Star Cruises charts sharp gains
Hong Kong-listed Star Cruises, the world's fourth-largest cruise operator, navigated the choppy waters following the September 11 terrorist attacks to post a sharp rise in net profit to US$22.96 million for the first half.
The strong performance, which compared with a net profit of US$628,000 in the same period last year, was propelled by a 15.7 per cent increase in the group's capacity.
The increase, mainly concentrating on United States-waters operator Norwegian Cruise Line, resulted in a 35.5 per cent increase in passenger days between January 1 and June 30.
Operating profit was US$82.09 million, 47.69 per cent higher than previously. Earnings per share rose to 0.55 US cents from 0.02 US cents. No interim dividend was recommended.
The net revenue yield per passenger, or profitability generated by each passenger after deducting travel agency commission and air tickets, stood at US$180 daily.
Chairman Lim Kok Thay said yesterday that this level compared well with US$185 daily per passenger before September 11.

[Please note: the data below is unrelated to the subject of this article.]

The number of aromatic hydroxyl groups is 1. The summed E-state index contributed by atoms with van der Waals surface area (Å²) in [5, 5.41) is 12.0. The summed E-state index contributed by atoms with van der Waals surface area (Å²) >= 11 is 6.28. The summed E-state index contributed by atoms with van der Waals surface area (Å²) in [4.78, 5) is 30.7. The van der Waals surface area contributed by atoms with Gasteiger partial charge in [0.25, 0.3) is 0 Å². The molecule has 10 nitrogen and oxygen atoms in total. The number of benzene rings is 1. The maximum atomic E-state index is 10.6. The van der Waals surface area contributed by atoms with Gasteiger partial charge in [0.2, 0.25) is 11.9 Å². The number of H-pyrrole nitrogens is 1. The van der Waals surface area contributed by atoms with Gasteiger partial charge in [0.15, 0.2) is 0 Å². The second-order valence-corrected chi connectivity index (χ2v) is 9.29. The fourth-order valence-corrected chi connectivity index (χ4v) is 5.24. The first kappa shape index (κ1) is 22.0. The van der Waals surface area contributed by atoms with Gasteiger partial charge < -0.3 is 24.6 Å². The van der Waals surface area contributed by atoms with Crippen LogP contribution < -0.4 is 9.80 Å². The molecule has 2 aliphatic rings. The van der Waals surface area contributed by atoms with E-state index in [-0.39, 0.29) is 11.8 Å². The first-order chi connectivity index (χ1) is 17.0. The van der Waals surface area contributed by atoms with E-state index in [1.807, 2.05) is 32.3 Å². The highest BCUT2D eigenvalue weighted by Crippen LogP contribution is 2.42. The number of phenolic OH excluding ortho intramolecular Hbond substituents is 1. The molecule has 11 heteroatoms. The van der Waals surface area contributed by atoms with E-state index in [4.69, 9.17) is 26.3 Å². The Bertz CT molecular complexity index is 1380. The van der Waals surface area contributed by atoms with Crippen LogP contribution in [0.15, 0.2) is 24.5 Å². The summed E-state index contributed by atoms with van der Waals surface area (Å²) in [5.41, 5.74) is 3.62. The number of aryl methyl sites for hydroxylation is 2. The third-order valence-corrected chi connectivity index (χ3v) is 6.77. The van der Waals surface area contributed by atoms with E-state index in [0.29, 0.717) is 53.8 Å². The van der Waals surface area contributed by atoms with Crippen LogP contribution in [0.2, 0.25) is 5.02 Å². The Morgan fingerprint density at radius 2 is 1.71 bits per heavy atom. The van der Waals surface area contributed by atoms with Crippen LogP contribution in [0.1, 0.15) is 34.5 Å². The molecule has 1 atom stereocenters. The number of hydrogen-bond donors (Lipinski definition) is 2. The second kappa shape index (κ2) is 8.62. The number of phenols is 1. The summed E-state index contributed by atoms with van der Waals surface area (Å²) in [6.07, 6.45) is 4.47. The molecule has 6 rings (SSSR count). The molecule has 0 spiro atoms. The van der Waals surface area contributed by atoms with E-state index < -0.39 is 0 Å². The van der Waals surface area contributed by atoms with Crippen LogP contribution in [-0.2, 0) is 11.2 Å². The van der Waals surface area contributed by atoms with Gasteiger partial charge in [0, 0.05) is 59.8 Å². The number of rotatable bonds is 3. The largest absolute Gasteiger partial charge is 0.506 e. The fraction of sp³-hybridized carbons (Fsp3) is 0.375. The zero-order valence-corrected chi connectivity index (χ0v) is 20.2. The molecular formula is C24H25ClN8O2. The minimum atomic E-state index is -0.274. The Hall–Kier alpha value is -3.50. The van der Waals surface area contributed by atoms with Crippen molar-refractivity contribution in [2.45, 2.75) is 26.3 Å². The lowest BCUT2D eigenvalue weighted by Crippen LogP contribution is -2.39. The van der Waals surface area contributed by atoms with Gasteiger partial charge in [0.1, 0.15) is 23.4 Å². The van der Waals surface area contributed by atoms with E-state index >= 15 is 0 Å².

''Given the encouraging trend, the net revenue yield is likely to go back up to the pre-attack level next year,'' Mr Lim said.
He said another 10 per cent capacity would be added next year to routes including from east coast cities Boston, New York and Philadelphia to Bermuda.
Norwegian Cruise was the first cruise liner firm to resume services after September 11.
It has since adjusted its services such as on-time schedule, dining and seating to allow passengers more flexibility.
So far, routes from the US west coast to Alaska were the most popular, Mr Lim said.
''We're optimistic about the future prospects for the US and China markets,'' he said.
He said Star Cruises was seeking to expand further in the mainland's fast-growing outbound travelling industry, which grew a year-on-year 31 per cent in the first half.
This year, the group would place a long-awaited order for four cruise liners at a combined budget of US$1 billion.
Senior vice-president Gerard Lim Ewe Keng said two smaller liners would be designated for China routes and the others for North American routes.
''The first of these liners is expected to be delivered in 2005,'' Gerard Lim said, adding financing would involve a mix of debt, equity and internal cash.